How Companies Are Preparing Staff

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McKinsey & Company claims that AI can automate as much as 45 percent or more of any particular job – allowing workers to focus on higher level, mission-critical activities.

With 76% of senior executives saying AI is fundamental to their organization’s success, AI will only grow in adoption over the next 3 years.

Source: http://infy.com/2CT3CLG

https://www.infosys.com/aimaturity/Documents/amplifying-human-potential-CEO-report.pdf

Published in Latest News

Simply put, learners in teams are more engaged. Research Eesley conducted shows that collaboration in online classes significantly improves learning and engagement and course completion.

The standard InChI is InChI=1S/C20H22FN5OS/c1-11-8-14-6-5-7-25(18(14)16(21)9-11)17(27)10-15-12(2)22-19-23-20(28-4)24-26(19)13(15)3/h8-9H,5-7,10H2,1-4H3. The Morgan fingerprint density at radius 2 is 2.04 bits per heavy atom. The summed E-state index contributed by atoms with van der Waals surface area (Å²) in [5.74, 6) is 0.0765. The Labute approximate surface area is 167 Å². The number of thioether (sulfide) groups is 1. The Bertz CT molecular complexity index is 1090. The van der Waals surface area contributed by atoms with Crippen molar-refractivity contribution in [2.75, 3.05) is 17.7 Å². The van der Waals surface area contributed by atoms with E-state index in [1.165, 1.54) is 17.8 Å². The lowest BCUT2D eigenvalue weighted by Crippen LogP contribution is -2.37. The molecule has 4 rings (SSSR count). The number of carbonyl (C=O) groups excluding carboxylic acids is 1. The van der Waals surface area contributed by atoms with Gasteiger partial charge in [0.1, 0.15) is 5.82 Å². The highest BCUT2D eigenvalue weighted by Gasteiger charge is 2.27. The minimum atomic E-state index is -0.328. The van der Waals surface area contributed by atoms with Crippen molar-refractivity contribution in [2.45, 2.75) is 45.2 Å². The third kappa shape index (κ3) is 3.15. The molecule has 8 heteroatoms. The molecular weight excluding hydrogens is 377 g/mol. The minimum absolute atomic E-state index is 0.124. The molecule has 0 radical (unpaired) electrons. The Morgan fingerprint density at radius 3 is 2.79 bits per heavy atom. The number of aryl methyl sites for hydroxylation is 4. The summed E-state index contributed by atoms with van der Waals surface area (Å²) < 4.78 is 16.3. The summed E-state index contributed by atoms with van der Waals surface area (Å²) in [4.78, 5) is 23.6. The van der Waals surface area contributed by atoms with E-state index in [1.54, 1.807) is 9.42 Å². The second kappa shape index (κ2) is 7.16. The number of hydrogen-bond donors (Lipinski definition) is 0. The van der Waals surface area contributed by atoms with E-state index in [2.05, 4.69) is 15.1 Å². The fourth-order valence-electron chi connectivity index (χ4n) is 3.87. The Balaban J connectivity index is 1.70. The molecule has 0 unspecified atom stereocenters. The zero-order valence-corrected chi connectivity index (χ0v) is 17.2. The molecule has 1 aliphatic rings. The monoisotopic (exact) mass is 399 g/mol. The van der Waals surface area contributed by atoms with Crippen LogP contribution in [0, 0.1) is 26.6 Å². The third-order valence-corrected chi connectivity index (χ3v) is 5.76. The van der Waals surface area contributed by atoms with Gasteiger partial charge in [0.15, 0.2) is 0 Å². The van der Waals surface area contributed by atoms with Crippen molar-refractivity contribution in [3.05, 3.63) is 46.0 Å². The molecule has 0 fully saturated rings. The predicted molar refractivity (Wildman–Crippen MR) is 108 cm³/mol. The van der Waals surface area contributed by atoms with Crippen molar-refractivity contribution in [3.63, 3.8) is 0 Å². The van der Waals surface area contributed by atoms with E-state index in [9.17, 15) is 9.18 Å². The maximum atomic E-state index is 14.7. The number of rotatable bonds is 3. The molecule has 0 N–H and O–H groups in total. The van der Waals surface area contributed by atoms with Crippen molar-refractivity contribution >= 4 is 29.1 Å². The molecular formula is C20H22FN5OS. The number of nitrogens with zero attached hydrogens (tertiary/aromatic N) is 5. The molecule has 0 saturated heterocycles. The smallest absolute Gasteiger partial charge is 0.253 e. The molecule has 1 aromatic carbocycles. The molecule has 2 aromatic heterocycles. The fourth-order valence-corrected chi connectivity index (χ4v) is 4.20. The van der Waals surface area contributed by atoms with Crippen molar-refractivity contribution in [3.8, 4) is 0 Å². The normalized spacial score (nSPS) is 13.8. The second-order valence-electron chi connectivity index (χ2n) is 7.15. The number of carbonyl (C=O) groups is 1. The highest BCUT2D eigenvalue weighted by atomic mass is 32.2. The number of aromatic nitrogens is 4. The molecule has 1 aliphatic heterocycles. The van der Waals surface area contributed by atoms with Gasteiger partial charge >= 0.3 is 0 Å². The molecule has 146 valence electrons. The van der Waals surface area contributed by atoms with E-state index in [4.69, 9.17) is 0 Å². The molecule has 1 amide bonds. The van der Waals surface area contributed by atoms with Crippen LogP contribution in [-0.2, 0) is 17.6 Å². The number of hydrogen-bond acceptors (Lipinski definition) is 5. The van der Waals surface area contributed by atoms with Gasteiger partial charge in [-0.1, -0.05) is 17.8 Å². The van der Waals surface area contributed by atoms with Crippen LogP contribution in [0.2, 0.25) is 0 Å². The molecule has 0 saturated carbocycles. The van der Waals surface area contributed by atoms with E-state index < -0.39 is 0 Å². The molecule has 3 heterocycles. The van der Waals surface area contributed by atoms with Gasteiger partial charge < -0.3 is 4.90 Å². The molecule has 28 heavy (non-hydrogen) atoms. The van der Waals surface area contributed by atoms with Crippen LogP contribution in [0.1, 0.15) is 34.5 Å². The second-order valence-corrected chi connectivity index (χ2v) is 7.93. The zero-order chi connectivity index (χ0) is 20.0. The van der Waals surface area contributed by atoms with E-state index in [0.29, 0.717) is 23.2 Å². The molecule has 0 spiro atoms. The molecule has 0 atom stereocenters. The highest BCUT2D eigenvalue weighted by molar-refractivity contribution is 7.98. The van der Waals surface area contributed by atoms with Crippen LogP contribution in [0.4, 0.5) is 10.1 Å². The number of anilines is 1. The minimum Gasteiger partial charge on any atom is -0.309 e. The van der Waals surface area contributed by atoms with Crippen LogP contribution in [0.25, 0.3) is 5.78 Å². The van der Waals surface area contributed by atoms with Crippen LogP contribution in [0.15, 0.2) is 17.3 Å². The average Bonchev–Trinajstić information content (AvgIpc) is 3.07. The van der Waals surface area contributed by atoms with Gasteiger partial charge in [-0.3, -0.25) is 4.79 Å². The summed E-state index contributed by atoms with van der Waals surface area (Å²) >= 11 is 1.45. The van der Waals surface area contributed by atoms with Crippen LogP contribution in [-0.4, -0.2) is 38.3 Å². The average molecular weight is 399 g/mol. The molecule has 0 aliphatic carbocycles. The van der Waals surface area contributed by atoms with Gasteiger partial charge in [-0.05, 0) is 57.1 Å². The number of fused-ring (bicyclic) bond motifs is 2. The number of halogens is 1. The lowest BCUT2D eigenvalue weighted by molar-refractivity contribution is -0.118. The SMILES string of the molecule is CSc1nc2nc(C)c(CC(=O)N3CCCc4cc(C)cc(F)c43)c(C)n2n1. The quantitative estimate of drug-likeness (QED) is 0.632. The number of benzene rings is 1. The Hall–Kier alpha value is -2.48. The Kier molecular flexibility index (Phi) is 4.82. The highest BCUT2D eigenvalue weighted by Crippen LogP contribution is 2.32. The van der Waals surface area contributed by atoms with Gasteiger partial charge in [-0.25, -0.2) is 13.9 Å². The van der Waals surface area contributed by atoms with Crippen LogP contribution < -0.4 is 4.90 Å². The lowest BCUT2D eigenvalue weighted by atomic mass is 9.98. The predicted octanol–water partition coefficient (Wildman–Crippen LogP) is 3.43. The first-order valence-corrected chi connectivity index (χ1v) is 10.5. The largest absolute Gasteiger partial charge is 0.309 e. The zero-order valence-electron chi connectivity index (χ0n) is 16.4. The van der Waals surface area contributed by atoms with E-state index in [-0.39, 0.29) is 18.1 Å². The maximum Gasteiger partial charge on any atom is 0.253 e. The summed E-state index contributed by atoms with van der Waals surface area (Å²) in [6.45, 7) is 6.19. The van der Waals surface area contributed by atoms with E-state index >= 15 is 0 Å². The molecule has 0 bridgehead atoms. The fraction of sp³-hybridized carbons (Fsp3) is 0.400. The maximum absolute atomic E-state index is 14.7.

According to the study, students who worked in teams were 16 times more likely to pass the course. As a baseline, of the 23,577 students working individually, only 2% (501) passed the course. However, 32% of all students on teams graduated-1500% higher. Of this, 21% of students working in teams without mentors and 44% of students in teams with mentors passed (See Figure 1).

Similarly, students in teams were more engaged in the community and contributed more to class discussions and peer evaluations. For example, students on teams accessed the course five times as often. On average, learners working alone logged in once per week, but students in teams (no mentors) signed in 4.9 times per week, and students in teams with mentors signed in 5.5 times per week (See Figure 2).

COMMUNITY AND SOCIAL ENGAGEMENTS

The completion rate of individuals working alone resembles that of most free, open courses on traditional learning platforms. It is clear that basic “social features,” such as discussion boards, messaging, and social network sharing, are insufficient to drive higher engagement.